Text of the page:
Bicycle Helmets – From Foam to Carbon Fiber

While i was young, I had very strong objections to putting on my bicycle helmet. It absolutely was heavy, made my mind hot, messed up my hair and didn’t look cool! Despite my numerous complaints, mother and dad refused to let myself ride my bicycle without my helmet. I assume they were focused on foolish things like my physical safety. The fact of the matter is that bicycle helmets save the lives of folks every day. These are the most essential piece of protection equipment a cyclist can wear, and as innovations continue being made in how to protect cyclists, head gear continue to evolve. cykelhjelme

Such as many other sports, people would not consider security equipment to be necessary in cycling for a long time. Although the bicycle was invented in the early 1800s, it was not until the 1970s that cyclists commenced put on helmets. This is partially because prior to that decade, bicycles were regarded generally as kids toys. Despite the reality that children could and did find themselves included in accidents, the activity of riding a motorcycle not considered dangerous enough to require safety equipment. For the most part, the sole time an American adult rode a bike was to get involved in bicycle racing. And although these cyclists performed wear bicycle helmets, the helmets of the period offered minimal impact safeguard.

Then, in the early on 1970s, numerous adult Us citizens used cycling as a form of recreation, exercise and even commuting. The oil crisis of these ten years made bicycle commuting a fairly attractive option from a financial standpoint. This kind of surge in popularity added to the introduction of the first modern bike helmets. The first modern helmets had interiors made out of expanded polystyrene foam, a material used to make liners for motorcycle and motorsport helmets. The covers of such bicycles helmets were of hard polycarbonate clear plastic.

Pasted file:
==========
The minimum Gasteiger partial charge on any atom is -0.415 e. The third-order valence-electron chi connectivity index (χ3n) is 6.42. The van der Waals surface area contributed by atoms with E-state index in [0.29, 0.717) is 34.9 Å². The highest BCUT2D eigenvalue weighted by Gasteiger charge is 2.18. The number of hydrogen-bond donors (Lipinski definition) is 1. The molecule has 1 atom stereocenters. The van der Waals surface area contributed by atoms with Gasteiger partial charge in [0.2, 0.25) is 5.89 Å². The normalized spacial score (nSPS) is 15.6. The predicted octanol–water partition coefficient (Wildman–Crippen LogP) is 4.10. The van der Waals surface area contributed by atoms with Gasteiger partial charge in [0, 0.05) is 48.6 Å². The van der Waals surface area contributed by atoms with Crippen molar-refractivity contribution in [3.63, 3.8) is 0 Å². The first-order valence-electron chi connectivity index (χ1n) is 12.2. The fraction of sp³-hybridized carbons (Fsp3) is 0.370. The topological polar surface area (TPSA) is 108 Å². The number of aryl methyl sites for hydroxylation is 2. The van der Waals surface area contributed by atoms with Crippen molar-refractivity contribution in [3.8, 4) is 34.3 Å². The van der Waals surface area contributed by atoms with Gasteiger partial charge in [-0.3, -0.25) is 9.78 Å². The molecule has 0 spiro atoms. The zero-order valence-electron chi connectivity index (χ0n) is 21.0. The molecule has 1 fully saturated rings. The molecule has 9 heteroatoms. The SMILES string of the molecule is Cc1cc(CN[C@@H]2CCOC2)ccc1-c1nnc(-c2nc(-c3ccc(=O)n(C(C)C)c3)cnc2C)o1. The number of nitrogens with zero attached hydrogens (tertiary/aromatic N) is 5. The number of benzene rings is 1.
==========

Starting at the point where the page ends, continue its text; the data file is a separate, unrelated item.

Early bicycle helmets acquired little ventilation, which was due mainly to the technical limitations of the foam and plastic covers. This problem continued before the early 90s, at which time the in-mold microshell technique was created. This kind of headgear consisted of a very thin shell incorporated into the helmet through the molding process. In-mold microshell headgear could be created in more complex shapes, which allowed for larger ports and better airflow. This kind of technology quickly became prominent on the market, all but changing the foam-and-plastic helmets.

Seeing that the invention of in-mold microshell helmets, designers have continued to refine the condition and functions of bicycle helmets. Recent advancements have included advances in fitting and retention systems. Early bicycle helmets got thick pads that cradled the head, but modern helmets can be tweaked to fit the cyclist’s head precisely, making such pads unnecessary. This will make the helmets much lighter and much less warm, an important asset when cycling. In addition, some more advanced helmet models feature carbon dioxide fiber inserts that improve the helmet’s strength and safety capacity. Such helmets are especially popular among sporting cyclists, who also usually tend to favor helmets with long, tapered backs, which are designed to be aerodynamic.

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